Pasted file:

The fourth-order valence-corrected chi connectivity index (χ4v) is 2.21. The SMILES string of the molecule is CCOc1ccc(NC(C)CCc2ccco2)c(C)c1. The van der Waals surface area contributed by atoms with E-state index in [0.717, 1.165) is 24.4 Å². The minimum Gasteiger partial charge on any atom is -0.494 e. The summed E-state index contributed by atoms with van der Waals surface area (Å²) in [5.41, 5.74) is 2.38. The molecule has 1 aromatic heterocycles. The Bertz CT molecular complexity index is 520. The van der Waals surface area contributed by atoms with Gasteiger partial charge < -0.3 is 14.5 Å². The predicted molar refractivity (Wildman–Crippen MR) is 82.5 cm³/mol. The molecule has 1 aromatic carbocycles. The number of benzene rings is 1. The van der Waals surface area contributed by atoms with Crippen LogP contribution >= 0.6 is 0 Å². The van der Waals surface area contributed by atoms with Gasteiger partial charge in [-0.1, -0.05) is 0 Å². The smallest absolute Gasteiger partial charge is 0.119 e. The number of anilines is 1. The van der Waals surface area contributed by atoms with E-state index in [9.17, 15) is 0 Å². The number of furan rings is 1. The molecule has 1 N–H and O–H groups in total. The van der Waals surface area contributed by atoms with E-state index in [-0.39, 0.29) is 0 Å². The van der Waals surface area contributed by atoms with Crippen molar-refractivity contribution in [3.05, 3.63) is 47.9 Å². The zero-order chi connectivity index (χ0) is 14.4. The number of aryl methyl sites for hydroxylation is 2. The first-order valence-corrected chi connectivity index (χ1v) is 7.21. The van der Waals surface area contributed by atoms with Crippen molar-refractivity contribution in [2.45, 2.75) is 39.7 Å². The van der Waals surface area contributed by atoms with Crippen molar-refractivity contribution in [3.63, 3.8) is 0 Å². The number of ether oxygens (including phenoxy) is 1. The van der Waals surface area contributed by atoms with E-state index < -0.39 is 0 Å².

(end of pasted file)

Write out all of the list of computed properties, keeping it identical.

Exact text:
The fourth-order valence-corrected chi connectivity index (χ4v) is 2.21. The SMILES string of the molecule is CCOc1ccc(NC(C)CCc2ccco2)c(C)c1. The van der Waals surface area contributed by atoms with E-state index in [0.717, 1.165) is 24.4 Å². The minimum Gasteiger partial charge on any atom is -0.494 e. The summed E-state index contributed by atoms with van der Waals surface area (Å²) in [5.41, 5.74) is 2.38. The molecule has 1 aromatic heterocycles. The Bertz CT molecular complexity index is 520. The van der Waals surface area contributed by atoms with Gasteiger partial charge < -0.3 is 14.5 Å². The predicted molar refractivity (Wildman–Crippen MR) is 82.5 cm³/mol. The molecule has 1 aromatic carbocycles. The number of benzene rings is 1. The van der Waals surface area contributed by atoms with Crippen LogP contribution >= 0.6 is 0 Å². The van der Waals surface area contributed by atoms with Gasteiger partial charge in [-0.1, -0.05) is 0 Å². The smallest absolute Gasteiger partial charge is 0.119 e. The number of anilines is 1. The van der Waals surface area contributed by atoms with E-state index in [9.17, 15) is 0 Å². The number of furan rings is 1. The molecule has 1 N–H and O–H groups in total. The van der Waals surface area contributed by atoms with E-state index in [-0.39, 0.29) is 0 Å². The van der Waals surface area contributed by atoms with Crippen molar-refractivity contribution in [3.05, 3.63) is 47.9 Å². The zero-order chi connectivity index (χ0) is 14.4. The number of aryl methyl sites for hydroxylation is 2. The first-order valence-corrected chi connectivity index (χ1v) is 7.21. The van der Waals surface area contributed by atoms with Crippen molar-refractivity contribution in [2.45, 2.75) is 39.7 Å². The van der Waals surface area contributed by atoms with Crippen molar-refractivity contribution in [3.63, 3.8) is 0 Å². The number of ether oxygens (including phenoxy) is 1. The van der Waals surface area contributed by atoms with E-state index < -0.39 is 0 Å².